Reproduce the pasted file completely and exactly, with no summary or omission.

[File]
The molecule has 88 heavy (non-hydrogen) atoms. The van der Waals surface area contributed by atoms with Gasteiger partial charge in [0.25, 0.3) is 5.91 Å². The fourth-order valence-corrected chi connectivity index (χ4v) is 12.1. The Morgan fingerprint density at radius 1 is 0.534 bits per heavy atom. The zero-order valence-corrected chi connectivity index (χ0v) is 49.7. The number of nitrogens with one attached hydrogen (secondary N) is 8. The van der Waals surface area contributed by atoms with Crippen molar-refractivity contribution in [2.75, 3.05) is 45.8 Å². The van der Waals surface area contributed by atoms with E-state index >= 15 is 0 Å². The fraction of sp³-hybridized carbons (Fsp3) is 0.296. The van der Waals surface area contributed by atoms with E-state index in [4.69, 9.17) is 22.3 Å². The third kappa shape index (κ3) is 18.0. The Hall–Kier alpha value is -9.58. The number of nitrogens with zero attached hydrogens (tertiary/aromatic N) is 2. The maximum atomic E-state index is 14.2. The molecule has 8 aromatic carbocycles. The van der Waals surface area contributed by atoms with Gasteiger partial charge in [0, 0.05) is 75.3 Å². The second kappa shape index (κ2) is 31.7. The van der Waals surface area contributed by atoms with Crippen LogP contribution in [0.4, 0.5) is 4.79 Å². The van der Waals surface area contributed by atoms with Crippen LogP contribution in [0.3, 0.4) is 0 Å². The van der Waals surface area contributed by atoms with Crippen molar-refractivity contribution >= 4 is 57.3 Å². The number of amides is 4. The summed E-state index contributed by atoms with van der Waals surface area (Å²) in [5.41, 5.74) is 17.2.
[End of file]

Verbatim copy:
The molecule has 88 heavy (non-hydrogen) atoms. The van der Waals surface area contributed by atoms with Gasteiger partial charge in [0.25, 0.3) is 5.91 Å². The fourth-order valence-corrected chi connectivity index (χ4v) is 12.1. The Morgan fingerprint density at radius 1 is 0.534 bits per heavy atom. The zero-order valence-corrected chi connectivity index (χ0v) is 49.7. The number of nitrogens with one attached hydrogen (secondary N) is 8. The van der Waals surface area contributed by atoms with Crippen molar-refractivity contribution in [2.75, 3.05) is 45.8 Å². The van der Waals surface area contributed by atoms with E-state index >= 15 is 0 Å². The fraction of sp³-hybridized carbons (Fsp3) is 0.296. The van der Waals surface area contributed by atoms with E-state index in [4.69, 9.17) is 22.3 Å². The third kappa shape index (κ3) is 18.0. The Hall–Kier alpha value is -9.58. The number of nitrogens with zero attached hydrogens (tertiary/aromatic N) is 2. The maximum atomic E-state index is 14.2. The molecule has 8 aromatic carbocycles. The van der Waals surface area contributed by atoms with Gasteiger partial charge in [0, 0.05) is 75.3 Å². The second kappa shape index (κ2) is 31.7. The van der Waals surface area contributed by atoms with Crippen LogP contribution in [0.4, 0.5) is 4.79 Å². The van der Waals surface area contributed by atoms with Crippen LogP contribution in [0.3, 0.4) is 0 Å². The van der Waals surface area contributed by atoms with Crippen molar-refractivity contribution >= 4 is 57.3 Å². The number of amides is 4. The summed E-state index contributed by atoms with van der Waals surface area (Å²) in [5.41, 5.74) is 17.2.